The Mexican state of Oaxaca, where about 80% of all births in 1990 were done by rural midwives, became a site of tension between bio- and ethno-medicine during much of the twentieth century, an era of self-conscious modernization for the Mexican state. The government censored ethno-medicine as primitive until the mid 1970s, when the medical establishment decided that a few aspects of Indian healing, namely herbal medicine and midwifery, could be actively modernized to improve rural healthcare. In the late 1970s and early 1980s, the government provided formal training to over 15,000 parteras. The training, however, belittled Indian obstetric knowledge, and instead of trying to find a constructive middle ground between the two medical traditions, the instructors tried to impose bio-medical practices and replace Indian ones. Despite taking these courses, the vast majority of midwives did not change their methods.

Part of the reason why most ethno-obstetricians have been reluctant to co-opt western practices is that they are experienced with conducting very different kinds of examinations than those taught by modern nurses. For one, ethno-obstetricians do not actually come into contact with the patient's vagina or internal sexual organs. Instead, they do the entire examination externally, by massaging the stomach and back of the pregnant woman (known as a sobado), moving the uterus to a more central position, and, if necessary, performing external versions (rotating the fetus to a head-down position). The bio-medical nurse-instructors, however, strongly discourage the sobado, claiming it can harm the fetus, but the vast majority of midwives continue to perform this procedure largely because it is what their patients want and expect.

The knowledge of Oaxacan midwives is very different from that of western obstetricians, yet it is nevertheless based on a strong empirical tradition that continues to engender the trust of local residents. Many recent commentators stress the need for fusing the most useful aspects of bio- and ethno-medicine in order to provide the best possible primary care to rural areas, yet a deep divide between these two empirically-developed traditions still persists in many areas.

Reference: Sesia, Paola M. "'Women Come Here on Their Own When They Need to': Prenatal Care, Authoritative Knowledge, and Maternal Health in Oaxaca." In Medical Anthropology Quarterly, New Series, vol. 10, no. 2 (Jun., 1996), pp. 121-140.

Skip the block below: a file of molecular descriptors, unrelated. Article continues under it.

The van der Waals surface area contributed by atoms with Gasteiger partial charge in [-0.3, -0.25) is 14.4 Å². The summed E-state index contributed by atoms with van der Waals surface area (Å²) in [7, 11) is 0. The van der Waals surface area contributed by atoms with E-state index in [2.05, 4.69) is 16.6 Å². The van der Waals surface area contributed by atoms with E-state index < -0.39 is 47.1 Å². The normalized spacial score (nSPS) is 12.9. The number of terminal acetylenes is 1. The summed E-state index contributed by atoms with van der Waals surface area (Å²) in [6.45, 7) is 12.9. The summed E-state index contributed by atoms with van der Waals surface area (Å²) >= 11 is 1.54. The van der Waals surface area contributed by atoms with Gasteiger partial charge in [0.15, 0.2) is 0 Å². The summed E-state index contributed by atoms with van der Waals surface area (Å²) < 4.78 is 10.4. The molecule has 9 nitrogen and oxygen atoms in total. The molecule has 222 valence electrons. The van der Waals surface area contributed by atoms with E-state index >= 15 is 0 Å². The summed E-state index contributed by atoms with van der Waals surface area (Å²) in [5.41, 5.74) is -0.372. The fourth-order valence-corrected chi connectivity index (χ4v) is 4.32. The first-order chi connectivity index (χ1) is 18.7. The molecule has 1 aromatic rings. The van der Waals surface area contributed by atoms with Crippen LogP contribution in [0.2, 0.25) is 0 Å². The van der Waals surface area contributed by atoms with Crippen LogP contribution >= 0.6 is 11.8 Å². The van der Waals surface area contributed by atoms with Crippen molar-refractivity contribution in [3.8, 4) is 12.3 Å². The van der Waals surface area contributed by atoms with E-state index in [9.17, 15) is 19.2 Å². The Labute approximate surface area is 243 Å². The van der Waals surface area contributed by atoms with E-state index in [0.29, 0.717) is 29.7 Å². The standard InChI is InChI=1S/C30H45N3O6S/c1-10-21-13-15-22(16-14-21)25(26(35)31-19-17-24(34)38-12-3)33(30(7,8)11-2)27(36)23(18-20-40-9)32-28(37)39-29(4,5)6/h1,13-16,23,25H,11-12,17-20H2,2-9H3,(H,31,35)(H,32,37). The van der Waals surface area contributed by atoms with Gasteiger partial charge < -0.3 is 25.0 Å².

CITATION: "Auxiliary in public health nursing visits midwife in rural Mexico."  United States National Library of Medicine, National Institutes of Health. Order #: A016731.

DIGITAL ID: 13109

 

Obstetrics and Child Health

Date: 1950
Owner: Asociacion Nacional de Medicas Mexicanas
Source Type: Images

 

While the Mexican ethno-obstetricians in the previous source are highly respected professionals in their own communities, female biomedical obstetricians played a decisive role in legitimizing Mexican women as viable members of the medical profession on the whole. Throughout most of the western world in the nineteenth century, male physicians actively excluded and denigrated midwives, the traditional experts in maternal and infant care, as inferior medical professionals. The masculinization of obstetrics, and medicine in general, was part of an effort by male doctors to bolster their own importance by making their field as exclusive as possible. In Mexico, however, women in the second half of the nineteenth century found a niche in the scientific community as professional obstetricians, a role that they used as a launching pad into other aspects of medical science.

In the mid 1800s, Mexico's School of Medicine offered a degree program in obstetrics and midwifery that was not only open to women, but encouraged them to become expert in this still new field of medicine. The School of Medicine's program (which had the same rigorous standards for both women and men) produced a cadre of females whose consistently excellent work as obstetricians and midwives challenged the male establishment to tolerate women in other branches of medicine as well. Women did not wait long to prove their capacities in these fields either. As early as 1887, Matilde Montoya--a graduate of the School of Medicine's obstetrics program--became the first female doctor in Mexico and was certified to practice medicine, surgery, and obstetrics.